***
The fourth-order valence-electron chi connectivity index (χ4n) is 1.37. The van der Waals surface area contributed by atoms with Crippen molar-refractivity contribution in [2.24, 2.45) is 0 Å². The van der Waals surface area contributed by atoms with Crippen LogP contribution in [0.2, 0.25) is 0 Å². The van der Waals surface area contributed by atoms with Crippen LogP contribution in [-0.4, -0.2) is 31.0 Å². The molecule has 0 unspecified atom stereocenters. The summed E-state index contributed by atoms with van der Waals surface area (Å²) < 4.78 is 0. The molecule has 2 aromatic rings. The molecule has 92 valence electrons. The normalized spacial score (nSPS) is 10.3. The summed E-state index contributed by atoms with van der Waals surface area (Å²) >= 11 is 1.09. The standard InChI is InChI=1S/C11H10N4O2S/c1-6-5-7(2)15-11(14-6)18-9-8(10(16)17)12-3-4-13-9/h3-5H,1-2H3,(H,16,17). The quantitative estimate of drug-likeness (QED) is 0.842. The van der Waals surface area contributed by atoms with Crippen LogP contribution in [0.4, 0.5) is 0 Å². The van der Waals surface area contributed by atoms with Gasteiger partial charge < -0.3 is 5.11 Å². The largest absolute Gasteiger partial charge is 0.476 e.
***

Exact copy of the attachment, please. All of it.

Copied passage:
The fourth-order valence-electron chi connectivity index (χ4n) is 1.37. The van der Waals surface area contributed by atoms with Crippen molar-refractivity contribution in [2.24, 2.45) is 0 Å². The van der Waals surface area contributed by atoms with Crippen LogP contribution in [0.2, 0.25) is 0 Å². The van der Waals surface area contributed by atoms with Crippen LogP contribution in [-0.4, -0.2) is 31.0 Å². The molecule has 0 unspecified atom stereocenters. The summed E-state index contributed by atoms with van der Waals surface area (Å²) < 4.78 is 0. The molecule has 2 aromatic rings. The molecule has 92 valence electrons. The normalized spacial score (nSPS) is 10.3. The summed E-state index contributed by atoms with van der Waals surface area (Å²) >= 11 is 1.09. The standard InChI is InChI=1S/C11H10N4O2S/c1-6-5-7(2)15-11(14-6)18-9-8(10(16)17)12-3-4-13-9/h3-5H,1-2H3,(H,16,17). The quantitative estimate of drug-likeness (QED) is 0.842. The van der Waals surface area contributed by atoms with Crippen LogP contribution in [0.4, 0.5) is 0 Å². The van der Waals surface area contributed by atoms with Gasteiger partial charge < -0.3 is 5.11 Å². The largest absolute Gasteiger partial charge is 0.476 e.